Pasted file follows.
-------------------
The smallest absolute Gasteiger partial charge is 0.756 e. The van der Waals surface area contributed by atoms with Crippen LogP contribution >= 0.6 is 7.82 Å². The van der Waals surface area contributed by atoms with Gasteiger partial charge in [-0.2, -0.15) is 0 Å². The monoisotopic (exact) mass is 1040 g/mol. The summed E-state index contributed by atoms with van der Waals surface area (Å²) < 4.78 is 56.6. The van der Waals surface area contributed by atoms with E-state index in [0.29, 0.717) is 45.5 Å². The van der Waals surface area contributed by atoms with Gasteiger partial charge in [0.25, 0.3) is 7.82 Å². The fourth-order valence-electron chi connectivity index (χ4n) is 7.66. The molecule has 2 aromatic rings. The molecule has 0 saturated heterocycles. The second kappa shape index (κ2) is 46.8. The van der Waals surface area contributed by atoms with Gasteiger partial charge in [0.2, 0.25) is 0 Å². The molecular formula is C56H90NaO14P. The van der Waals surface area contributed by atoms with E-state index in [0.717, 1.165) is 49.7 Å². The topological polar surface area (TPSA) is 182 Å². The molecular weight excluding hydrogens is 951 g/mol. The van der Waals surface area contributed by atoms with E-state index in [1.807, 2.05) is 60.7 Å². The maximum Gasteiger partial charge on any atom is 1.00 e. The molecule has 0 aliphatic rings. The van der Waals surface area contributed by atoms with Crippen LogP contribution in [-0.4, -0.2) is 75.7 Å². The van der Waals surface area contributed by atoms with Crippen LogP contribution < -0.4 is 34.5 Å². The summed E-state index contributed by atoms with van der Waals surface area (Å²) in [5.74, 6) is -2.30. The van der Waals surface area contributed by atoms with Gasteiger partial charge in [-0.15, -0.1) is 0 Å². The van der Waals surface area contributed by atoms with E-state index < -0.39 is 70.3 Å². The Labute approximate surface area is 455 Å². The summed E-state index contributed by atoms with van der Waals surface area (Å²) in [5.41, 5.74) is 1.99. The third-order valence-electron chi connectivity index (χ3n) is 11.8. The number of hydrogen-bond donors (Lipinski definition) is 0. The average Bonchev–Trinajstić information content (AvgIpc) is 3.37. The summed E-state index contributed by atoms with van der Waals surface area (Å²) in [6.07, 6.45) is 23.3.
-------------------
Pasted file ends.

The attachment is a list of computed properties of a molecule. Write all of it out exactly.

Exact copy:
The smallest absolute Gasteiger partial charge is 0.756 e. The van der Waals surface area contributed by atoms with Crippen LogP contribution >= 0.6 is 7.82 Å². The van der Waals surface area contributed by atoms with Gasteiger partial charge in [-0.2, -0.15) is 0 Å². The monoisotopic (exact) mass is 1040 g/mol. The summed E-state index contributed by atoms with van der Waals surface area (Å²) < 4.78 is 56.6. The van der Waals surface area contributed by atoms with E-state index in [0.29, 0.717) is 45.5 Å². The van der Waals surface area contributed by atoms with Gasteiger partial charge in [0.25, 0.3) is 7.82 Å². The fourth-order valence-electron chi connectivity index (χ4n) is 7.66. The molecule has 2 aromatic rings. The molecule has 0 saturated heterocycles. The second kappa shape index (κ2) is 46.8. The van der Waals surface area contributed by atoms with Gasteiger partial charge in [0.2, 0.25) is 0 Å². The molecular formula is C56H90NaO14P. The van der Waals surface area contributed by atoms with E-state index in [0.717, 1.165) is 49.7 Å². The topological polar surface area (TPSA) is 182 Å². The molecular weight excluding hydrogens is 951 g/mol. The van der Waals surface area contributed by atoms with E-state index in [1.807, 2.05) is 60.7 Å². The maximum Gasteiger partial charge on any atom is 1.00 e. The molecule has 0 aliphatic rings. The van der Waals surface area contributed by atoms with Crippen LogP contribution in [-0.4, -0.2) is 75.7 Å². The van der Waals surface area contributed by atoms with Crippen LogP contribution < -0.4 is 34.5 Å². The summed E-state index contributed by atoms with van der Waals surface area (Å²) in [5.74, 6) is -2.30. The van der Waals surface area contributed by atoms with Gasteiger partial charge in [-0.15, -0.1) is 0 Å². The van der Waals surface area contributed by atoms with E-state index < -0.39 is 70.3 Å². The Labute approximate surface area is 455 Å². The summed E-state index contributed by atoms with van der Waals surface area (Å²) in [5.41, 5.74) is 1.99. The third-order valence-electron chi connectivity index (χ3n) is 11.8. The number of hydrogen-bond donors (Lipinski definition) is 0. The average Bonchev–Trinajstić information content (AvgIpc) is 3.37. The summed E-state index contributed by atoms with van der Waals surface area (Å²) in [6.07, 6.45) is 23.3.